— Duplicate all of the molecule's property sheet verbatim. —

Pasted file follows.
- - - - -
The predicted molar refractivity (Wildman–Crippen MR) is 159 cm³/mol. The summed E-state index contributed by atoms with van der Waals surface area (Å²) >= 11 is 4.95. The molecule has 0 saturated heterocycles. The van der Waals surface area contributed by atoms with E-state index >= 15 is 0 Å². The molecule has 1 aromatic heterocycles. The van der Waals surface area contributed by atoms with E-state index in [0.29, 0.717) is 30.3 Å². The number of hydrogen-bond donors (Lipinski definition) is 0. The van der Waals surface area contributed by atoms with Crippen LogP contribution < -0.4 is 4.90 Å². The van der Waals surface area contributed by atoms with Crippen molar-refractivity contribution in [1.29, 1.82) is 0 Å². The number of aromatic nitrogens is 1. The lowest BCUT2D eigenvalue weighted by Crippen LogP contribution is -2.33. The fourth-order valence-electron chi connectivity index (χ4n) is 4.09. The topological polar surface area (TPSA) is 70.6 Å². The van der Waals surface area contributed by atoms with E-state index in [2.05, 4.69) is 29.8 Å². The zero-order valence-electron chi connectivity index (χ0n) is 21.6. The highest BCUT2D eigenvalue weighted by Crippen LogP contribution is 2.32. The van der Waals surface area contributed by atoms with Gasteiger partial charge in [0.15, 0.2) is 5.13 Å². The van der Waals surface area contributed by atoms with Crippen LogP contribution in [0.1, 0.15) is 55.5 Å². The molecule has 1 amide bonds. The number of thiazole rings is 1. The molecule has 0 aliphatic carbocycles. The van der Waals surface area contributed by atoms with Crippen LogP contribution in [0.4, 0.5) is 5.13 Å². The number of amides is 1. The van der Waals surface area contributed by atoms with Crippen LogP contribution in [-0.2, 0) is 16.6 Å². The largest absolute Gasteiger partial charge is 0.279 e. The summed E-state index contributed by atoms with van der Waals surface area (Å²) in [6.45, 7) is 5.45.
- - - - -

The predicted molar refractivity (Wildman–Crippen MR) is 159 cm³/mol. The summed E-state index contributed by atoms with van der Waals surface area (Å²) >= 11 is 4.95. The molecule has 0 saturated heterocycles. The van der Waals surface area contributed by atoms with E-state index >= 15 is 0 Å². The molecule has 1 aromatic heterocycles. The van der Waals surface area contributed by atoms with E-state index in [0.29, 0.717) is 30.3 Å². The number of hydrogen-bond donors (Lipinski definition) is 0. The van der Waals surface area contributed by atoms with Crippen LogP contribution < -0.4 is 4.90 Å². The van der Waals surface area contributed by atoms with Crippen molar-refractivity contribution in [1.29, 1.82) is 0 Å². The number of aromatic nitrogens is 1. The lowest BCUT2D eigenvalue weighted by Crippen LogP contribution is -2.33. The fourth-order valence-electron chi connectivity index (χ4n) is 4.09. The topological polar surface area (TPSA) is 70.6 Å². The van der Waals surface area contributed by atoms with E-state index in [2.05, 4.69) is 29.8 Å². The zero-order valence-electron chi connectivity index (χ0n) is 21.6. The highest BCUT2D eigenvalue weighted by Crippen LogP contribution is 2.32. The van der Waals surface area contributed by atoms with Gasteiger partial charge in [0.15, 0.2) is 5.13 Å². The van der Waals surface area contributed by atoms with Crippen LogP contribution in [0.1, 0.15) is 55.5 Å². The molecule has 1 amide bonds. The number of thiazole rings is 1. The molecule has 0 aliphatic carbocycles. The van der Waals surface area contributed by atoms with Crippen LogP contribution in [0.4, 0.5) is 5.13 Å². The number of amides is 1. The van der Waals surface area contributed by atoms with Crippen LogP contribution in [-0.2, 0) is 16.6 Å². The largest absolute Gasteiger partial charge is 0.279 e. The summed E-state index contributed by atoms with van der Waals surface area (Å²) in [6.45, 7) is 5.45.